Parallelization on muli-CPU hardware?

Corey Coughlin corey.coughlin at attbi.com
Wed Oct 6 20:32:57 CEST 2004


Speaking of multiprocessor architectures, here's a link I ran across
last month:

http://blogs.sun.com/roller/page/jonathan/20040910#the_difference_between_humans_and

It describes Sun's next chip, the Niagra project, a single chip with 8
processor cores each capable of running 4 threads, for a total of 32
threads.  And you can bet they're coming up with multichip servers. 
This is actually technology from a company that Sun bought, and now
they're kind of staking the future of the company on it. (Especially
given the Millenium chip fiasco.)  But they're not alone by any
strech, AMD says it'll be shipping a multicore opteron next year, and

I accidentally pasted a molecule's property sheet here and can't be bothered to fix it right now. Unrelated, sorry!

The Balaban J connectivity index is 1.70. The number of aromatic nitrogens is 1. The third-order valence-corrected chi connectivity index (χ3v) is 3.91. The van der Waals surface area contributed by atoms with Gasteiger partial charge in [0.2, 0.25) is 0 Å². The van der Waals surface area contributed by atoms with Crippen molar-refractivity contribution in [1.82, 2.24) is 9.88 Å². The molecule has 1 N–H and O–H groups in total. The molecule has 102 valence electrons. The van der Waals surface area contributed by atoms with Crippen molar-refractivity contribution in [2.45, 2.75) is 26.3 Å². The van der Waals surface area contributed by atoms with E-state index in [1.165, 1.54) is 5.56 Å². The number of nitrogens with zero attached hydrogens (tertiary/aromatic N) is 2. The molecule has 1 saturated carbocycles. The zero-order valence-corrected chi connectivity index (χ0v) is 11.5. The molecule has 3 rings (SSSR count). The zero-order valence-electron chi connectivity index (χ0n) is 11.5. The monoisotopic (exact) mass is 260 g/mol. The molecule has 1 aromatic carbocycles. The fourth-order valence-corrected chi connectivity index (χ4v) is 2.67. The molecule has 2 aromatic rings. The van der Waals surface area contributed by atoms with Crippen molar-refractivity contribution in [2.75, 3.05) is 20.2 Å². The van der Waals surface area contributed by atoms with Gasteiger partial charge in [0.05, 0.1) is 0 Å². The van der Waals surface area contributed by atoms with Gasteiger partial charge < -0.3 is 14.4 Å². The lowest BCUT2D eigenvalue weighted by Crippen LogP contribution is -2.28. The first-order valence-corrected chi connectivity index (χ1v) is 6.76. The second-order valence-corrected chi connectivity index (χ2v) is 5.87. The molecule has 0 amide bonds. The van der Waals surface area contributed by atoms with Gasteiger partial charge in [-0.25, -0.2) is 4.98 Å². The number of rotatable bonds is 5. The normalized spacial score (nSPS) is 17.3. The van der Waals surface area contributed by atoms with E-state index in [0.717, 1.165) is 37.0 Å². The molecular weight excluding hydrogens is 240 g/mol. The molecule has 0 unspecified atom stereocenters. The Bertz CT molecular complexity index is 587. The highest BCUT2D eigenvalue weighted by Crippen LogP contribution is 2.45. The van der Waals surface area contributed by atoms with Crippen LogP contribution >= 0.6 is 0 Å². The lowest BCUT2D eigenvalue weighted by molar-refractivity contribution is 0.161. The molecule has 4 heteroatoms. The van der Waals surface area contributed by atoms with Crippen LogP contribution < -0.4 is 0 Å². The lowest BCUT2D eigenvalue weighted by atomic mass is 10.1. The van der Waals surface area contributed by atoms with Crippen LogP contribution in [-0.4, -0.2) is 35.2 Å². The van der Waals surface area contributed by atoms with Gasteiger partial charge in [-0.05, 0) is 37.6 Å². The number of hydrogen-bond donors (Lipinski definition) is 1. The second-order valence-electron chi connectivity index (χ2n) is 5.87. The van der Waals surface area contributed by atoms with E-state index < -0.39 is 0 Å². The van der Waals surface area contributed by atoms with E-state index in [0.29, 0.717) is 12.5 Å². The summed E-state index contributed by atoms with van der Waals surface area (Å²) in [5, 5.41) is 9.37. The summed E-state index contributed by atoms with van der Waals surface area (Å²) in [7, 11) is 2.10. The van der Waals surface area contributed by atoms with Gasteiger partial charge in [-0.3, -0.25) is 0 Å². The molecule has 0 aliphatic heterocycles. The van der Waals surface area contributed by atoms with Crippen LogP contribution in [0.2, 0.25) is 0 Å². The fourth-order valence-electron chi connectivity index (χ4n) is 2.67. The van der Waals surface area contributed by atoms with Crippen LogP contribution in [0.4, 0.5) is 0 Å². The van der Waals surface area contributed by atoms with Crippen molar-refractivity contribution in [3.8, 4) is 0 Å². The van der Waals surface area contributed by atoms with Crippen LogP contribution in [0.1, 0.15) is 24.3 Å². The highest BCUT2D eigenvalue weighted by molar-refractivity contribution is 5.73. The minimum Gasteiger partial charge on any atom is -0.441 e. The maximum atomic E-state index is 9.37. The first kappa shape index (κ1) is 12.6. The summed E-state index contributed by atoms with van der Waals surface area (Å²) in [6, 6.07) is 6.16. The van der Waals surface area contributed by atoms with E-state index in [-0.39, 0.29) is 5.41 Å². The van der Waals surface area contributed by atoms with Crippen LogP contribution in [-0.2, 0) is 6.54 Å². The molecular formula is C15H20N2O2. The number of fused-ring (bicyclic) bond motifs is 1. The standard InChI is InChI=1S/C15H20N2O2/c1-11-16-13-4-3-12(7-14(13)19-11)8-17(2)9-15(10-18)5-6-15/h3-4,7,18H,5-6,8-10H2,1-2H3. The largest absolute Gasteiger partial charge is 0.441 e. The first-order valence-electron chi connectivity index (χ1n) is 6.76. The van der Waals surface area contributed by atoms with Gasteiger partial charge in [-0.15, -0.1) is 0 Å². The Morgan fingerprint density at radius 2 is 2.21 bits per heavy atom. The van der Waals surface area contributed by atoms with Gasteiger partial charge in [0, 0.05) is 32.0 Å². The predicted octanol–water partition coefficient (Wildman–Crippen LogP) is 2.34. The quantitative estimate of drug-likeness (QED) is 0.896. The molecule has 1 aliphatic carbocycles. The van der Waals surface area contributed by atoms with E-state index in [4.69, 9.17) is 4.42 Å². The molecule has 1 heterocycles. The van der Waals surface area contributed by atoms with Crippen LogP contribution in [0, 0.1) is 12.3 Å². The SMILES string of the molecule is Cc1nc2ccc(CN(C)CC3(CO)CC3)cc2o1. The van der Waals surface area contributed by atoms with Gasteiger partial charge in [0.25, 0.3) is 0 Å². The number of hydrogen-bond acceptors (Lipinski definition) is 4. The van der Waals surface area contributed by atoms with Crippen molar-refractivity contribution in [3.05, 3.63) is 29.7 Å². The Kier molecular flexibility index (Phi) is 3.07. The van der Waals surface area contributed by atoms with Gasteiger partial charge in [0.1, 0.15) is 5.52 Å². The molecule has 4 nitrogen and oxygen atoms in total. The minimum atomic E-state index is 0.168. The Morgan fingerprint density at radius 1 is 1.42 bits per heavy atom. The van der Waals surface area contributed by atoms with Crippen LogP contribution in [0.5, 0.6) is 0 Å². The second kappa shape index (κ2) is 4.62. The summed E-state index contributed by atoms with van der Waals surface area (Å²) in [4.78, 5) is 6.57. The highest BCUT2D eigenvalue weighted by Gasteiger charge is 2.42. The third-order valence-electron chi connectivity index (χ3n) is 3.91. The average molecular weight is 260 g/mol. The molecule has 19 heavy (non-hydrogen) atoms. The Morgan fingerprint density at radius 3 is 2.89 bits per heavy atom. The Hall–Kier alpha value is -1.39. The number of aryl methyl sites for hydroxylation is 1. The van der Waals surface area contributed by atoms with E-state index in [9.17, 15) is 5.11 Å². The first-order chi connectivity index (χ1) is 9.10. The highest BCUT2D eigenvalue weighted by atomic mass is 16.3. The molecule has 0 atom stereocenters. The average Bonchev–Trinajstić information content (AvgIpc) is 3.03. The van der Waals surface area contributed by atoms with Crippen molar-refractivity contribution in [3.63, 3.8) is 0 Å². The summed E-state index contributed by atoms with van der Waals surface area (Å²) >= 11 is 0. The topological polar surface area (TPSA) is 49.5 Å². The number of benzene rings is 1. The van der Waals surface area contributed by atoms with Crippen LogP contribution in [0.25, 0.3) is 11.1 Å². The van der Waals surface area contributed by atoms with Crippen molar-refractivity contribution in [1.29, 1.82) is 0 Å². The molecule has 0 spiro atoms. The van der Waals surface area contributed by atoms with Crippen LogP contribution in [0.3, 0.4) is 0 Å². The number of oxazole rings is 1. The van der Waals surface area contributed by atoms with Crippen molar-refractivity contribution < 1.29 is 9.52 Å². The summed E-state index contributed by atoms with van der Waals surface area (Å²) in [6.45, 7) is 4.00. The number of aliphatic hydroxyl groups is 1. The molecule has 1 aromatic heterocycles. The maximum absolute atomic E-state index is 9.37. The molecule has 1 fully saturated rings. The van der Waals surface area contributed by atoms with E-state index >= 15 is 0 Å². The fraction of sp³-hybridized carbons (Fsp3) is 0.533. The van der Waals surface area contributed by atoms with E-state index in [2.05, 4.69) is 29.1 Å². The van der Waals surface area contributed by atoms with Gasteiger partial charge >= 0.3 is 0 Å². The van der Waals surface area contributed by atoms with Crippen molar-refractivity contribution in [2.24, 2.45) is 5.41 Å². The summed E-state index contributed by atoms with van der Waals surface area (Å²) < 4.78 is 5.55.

Intel is already out the HT technology, and they'll be doing
multicores soon too.  The future is here, we should be prepared.

------ Corey



Alan Kennedy <alanmk at hotmail.com> wrote in message news:<WOQ8d.32865$Z14.12045 at news.indigo.ie>...

> 
> As I've already stated, I believe the benefits and trade-offs of the GIL 
> are arguable either way when there is a small number of processors 
> involved, e.g. 2 or less. But if chip makers are already producing chips 
> with 2 execution pipelines, then you can be sure it won't too be long 
> before they are shipping units with 4, 8, 16, 32, etc, execution 
> pipelines. As this number increases, the GIL will increasingly become a 
> restrictive bottleneck.
> ally be running python code.
>



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